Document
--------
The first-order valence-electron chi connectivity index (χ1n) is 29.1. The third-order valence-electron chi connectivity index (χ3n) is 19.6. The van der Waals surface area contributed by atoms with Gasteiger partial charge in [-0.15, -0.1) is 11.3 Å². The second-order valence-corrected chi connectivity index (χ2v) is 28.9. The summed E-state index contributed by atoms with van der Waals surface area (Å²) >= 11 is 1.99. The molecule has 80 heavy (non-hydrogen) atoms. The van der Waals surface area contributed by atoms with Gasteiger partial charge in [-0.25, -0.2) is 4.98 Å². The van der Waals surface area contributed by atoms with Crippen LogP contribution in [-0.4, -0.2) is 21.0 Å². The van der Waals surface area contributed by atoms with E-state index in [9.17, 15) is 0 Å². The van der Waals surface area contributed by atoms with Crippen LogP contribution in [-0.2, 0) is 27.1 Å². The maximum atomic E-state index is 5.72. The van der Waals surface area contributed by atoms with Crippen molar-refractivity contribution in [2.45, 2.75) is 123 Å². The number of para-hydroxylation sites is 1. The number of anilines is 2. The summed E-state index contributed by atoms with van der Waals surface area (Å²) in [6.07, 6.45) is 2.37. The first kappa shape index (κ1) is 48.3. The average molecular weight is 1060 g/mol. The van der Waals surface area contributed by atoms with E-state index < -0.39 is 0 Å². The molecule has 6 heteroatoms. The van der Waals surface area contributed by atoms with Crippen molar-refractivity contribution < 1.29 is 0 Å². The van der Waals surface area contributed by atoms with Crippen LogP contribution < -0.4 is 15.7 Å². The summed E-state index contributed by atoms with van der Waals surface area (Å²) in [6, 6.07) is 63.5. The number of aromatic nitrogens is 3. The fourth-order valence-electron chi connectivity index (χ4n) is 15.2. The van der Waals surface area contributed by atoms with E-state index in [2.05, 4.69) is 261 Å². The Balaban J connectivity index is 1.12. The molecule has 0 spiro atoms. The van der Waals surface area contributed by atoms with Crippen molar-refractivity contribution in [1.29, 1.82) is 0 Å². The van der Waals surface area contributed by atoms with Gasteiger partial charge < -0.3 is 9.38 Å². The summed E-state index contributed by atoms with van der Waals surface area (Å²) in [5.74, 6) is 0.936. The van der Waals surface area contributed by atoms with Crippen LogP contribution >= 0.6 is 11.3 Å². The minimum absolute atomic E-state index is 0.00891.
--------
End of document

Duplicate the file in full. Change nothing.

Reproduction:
The first-order valence-electron chi connectivity index (χ1n) is 29.1. The third-order valence-electron chi connectivity index (χ3n) is 19.6. The van der Waals surface area contributed by atoms with Gasteiger partial charge in [-0.15, -0.1) is 11.3 Å². The second-order valence-corrected chi connectivity index (χ2v) is 28.9. The summed E-state index contributed by atoms with van der Waals surface area (Å²) >= 11 is 1.99. The molecule has 80 heavy (non-hydrogen) atoms. The van der Waals surface area contributed by atoms with Gasteiger partial charge in [-0.25, -0.2) is 4.98 Å². The van der Waals surface area contributed by atoms with Crippen LogP contribution in [-0.4, -0.2) is 21.0 Å². The van der Waals surface area contributed by atoms with E-state index in [9.17, 15) is 0 Å². The van der Waals surface area contributed by atoms with Crippen LogP contribution in [-0.2, 0) is 27.1 Å². The maximum atomic E-state index is 5.72. The van der Waals surface area contributed by atoms with Crippen molar-refractivity contribution in [2.45, 2.75) is 123 Å². The number of para-hydroxylation sites is 1. The number of anilines is 2. The summed E-state index contributed by atoms with van der Waals surface area (Å²) in [6.07, 6.45) is 2.37. The first kappa shape index (κ1) is 48.3. The average molecular weight is 1060 g/mol. The van der Waals surface area contributed by atoms with E-state index < -0.39 is 0 Å². The molecule has 6 heteroatoms. The van der Waals surface area contributed by atoms with Crippen molar-refractivity contribution < 1.29 is 0 Å². The van der Waals surface area contributed by atoms with Crippen LogP contribution < -0.4 is 15.7 Å². The summed E-state index contributed by atoms with van der Waals surface area (Å²) in [6, 6.07) is 63.5. The number of aromatic nitrogens is 3. The fourth-order valence-electron chi connectivity index (χ4n) is 15.2. The van der Waals surface area contributed by atoms with E-state index in [2.05, 4.69) is 261 Å². The Balaban J connectivity index is 1.12. The molecule has 0 spiro atoms. The van der Waals surface area contributed by atoms with Crippen molar-refractivity contribution in [1.29, 1.82) is 0 Å². The van der Waals surface area contributed by atoms with Gasteiger partial charge < -0.3 is 9.38 Å². The summed E-state index contributed by atoms with van der Waals surface area (Å²) in [5.74, 6) is 0.936. The van der Waals surface area contributed by atoms with Crippen LogP contribution >= 0.6 is 11.3 Å². The minimum absolute atomic E-state index is 0.00891.